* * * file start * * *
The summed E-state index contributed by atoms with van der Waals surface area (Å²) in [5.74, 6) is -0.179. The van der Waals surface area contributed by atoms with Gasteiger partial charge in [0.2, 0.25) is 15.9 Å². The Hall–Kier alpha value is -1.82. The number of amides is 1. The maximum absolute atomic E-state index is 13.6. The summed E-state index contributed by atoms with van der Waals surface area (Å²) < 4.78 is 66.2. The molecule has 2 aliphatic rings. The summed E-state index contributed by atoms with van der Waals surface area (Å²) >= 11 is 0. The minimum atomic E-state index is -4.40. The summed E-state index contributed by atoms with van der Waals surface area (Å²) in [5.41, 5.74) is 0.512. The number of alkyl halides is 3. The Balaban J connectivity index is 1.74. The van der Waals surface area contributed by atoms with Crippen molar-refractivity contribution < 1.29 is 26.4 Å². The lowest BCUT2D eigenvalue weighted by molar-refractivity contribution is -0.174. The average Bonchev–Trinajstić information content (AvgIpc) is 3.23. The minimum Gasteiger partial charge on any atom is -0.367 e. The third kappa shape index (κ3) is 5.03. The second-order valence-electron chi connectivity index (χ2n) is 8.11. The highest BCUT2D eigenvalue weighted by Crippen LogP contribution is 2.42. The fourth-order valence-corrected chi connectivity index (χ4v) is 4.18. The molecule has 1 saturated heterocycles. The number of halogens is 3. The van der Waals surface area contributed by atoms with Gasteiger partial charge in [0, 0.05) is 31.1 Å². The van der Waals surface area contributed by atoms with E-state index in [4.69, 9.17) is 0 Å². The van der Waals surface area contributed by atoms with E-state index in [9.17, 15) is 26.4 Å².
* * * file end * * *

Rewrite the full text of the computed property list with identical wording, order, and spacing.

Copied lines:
The summed E-state index contributed by atoms with van der Waals surface area (Å²) in [5.74, 6) is -0.179. The van der Waals surface area contributed by atoms with Gasteiger partial charge in [0.2, 0.25) is 15.9 Å². The Hall–Kier alpha value is -1.82. The number of amides is 1. The maximum absolute atomic E-state index is 13.6. The summed E-state index contributed by atoms with van der Waals surface area (Å²) < 4.78 is 66.2. The molecule has 2 aliphatic rings. The summed E-state index contributed by atoms with van der Waals surface area (Å²) >= 11 is 0. The minimum atomic E-state index is -4.40. The summed E-state index contributed by atoms with van der Waals surface area (Å²) in [5.41, 5.74) is 0.512. The number of alkyl halides is 3. The Balaban J connectivity index is 1.74. The van der Waals surface area contributed by atoms with Crippen molar-refractivity contribution < 1.29 is 26.4 Å². The lowest BCUT2D eigenvalue weighted by molar-refractivity contribution is -0.174. The average Bonchev–Trinajstić information content (AvgIpc) is 3.23. The minimum Gasteiger partial charge on any atom is -0.367 e. The third kappa shape index (κ3) is 5.03. The second-order valence-electron chi connectivity index (χ2n) is 8.11. The highest BCUT2D eigenvalue weighted by Crippen LogP contribution is 2.42. The fourth-order valence-corrected chi connectivity index (χ4v) is 4.18. The molecule has 1 saturated heterocycles. The number of halogens is 3. The van der Waals surface area contributed by atoms with Gasteiger partial charge in [0, 0.05) is 31.1 Å². The van der Waals surface area contributed by atoms with E-state index in [4.69, 9.17) is 0 Å². The van der Waals surface area contributed by atoms with E-state index in [9.17, 15) is 26.4 Å².